A woman in her bathroom at home with a towel wrapped around her head.

Nothing quite compares to the feeling you have when you first step out of the shower. Being fresh and clean feels great and keeps you healthy in more ways than one. This is especially true with your eyes.

Taking proper care of your contact lenses is the first step to ensuring your and your eyes’ happiness. You should always change your contact lenses on time and care for them as directed. Here are some simple steps you can take to help keep your eyes in good health.

  • Follow instructions. Your eye doctor’s instructions and the directions for your contact lens solution and case are all part of a carefully thought-out system designed to help you care for your specific lenses and their products in a way that helps protect your eyes. If you break from any one of these prescribed procedures, the whole system could be affected.
  • Adhere to the recommended replacement plan. When you follow your recommended replacement schedule, you keep your eyes happy, healthy, and bright. Never try to extend the life of your lenses. If you wear biweekly or monthly replacement lenses, don’t try to stretch lens wear beyond your eye care professional's prescribed replacement schedule. CooperVision has contact lenses for every replacement schedule, so work with your doctor to find one that’s right for you. You can also check out the Find The Right Lens tool for help.
  • Always use fresh solution and a clean lens case:  If you use a multipurpose solution, upon removal of your contact lenses, it is important to rub and rinse your contact lenses with the solution. Over time, contact lenses tend to collect protein deposits. Proteins exist naturally in your tears, but when they deposit themselves on your contact lenses, it can cause your vision to appear cloudy. Protein deposits can degrade lens surface quality and may stimulate an immune response, which means your eyes can start to get itchy, watery, and irritated if there are too many protein deposits. This is one of many reasons why cleaning your reusable contact lenses is so important. Researchers have found that "rub and rinse" is still the best way to keep your contact lenses free from microorganisms.  Use the solution recommended by your doctor and never try to clean or soak your contacts in tap water. Tap water can carry pathogens and bacteria that cause infections. Rinse out cases with multipurpose solution after every use, and store them open and upside down in a dry, clean place. The American Optometric Association recommends replacing your contact lens case as recommended by the manufacturer or your eye care professional.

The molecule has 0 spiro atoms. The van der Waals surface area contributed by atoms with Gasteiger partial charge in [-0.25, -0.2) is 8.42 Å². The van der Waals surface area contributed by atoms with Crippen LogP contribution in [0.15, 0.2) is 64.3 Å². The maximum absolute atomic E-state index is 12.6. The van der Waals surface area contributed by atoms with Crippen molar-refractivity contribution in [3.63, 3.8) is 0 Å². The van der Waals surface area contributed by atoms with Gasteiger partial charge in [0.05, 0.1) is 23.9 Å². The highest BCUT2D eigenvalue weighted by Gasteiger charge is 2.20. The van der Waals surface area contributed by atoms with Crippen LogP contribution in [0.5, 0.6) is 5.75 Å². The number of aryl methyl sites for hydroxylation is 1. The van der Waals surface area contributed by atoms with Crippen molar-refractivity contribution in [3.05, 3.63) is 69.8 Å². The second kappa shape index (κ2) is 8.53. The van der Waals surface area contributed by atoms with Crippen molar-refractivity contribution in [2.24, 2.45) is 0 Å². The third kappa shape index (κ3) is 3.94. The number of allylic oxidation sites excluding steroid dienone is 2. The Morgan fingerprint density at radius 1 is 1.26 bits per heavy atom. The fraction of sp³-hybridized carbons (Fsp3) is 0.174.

• Develop routines and reminders. If you replace your contact lenses the same day of the week, you are more likely to remember to replace them on time. If you still have trouble remembering to replace your contact lenses, make sure to set up an alert on your phone, calendar, or planner. Purchasing an annual supply of your contact lenses is another way to makes things simpler for you because you will always have the lenses you need on the days that you need to replace them.
  • Switch to 1 Day lenses. If cleaning and caring for contact lenses is not your thing, talk to your doctor about 1 Day lenses. You never need to clean 1 Day lenses because you throw them away every night and replace them with a fresh new pair the next day. And just because these lenses are disposable doesn’t mean they are of lesser quality. In fact, 1 Day lenses are made of the same types of materials as replacement lenses. You can even get them in silicone hydrogel—the most breathable, healthiest* contact lens material available.

We want everything we put in or on our bodies to be fresh. Contact lenses are no exception.


* With higher oxygen permeability than hydrogel materials, silicone hydrogel contact lenses minimize or eliminate hypoxia-related signs and symptoms during lens wear

Nothing in this blog post is to be construed as medical advice, nor is it intended to replace the recommendations of a medical professional. For specific questions, please see your eye care practitioner.

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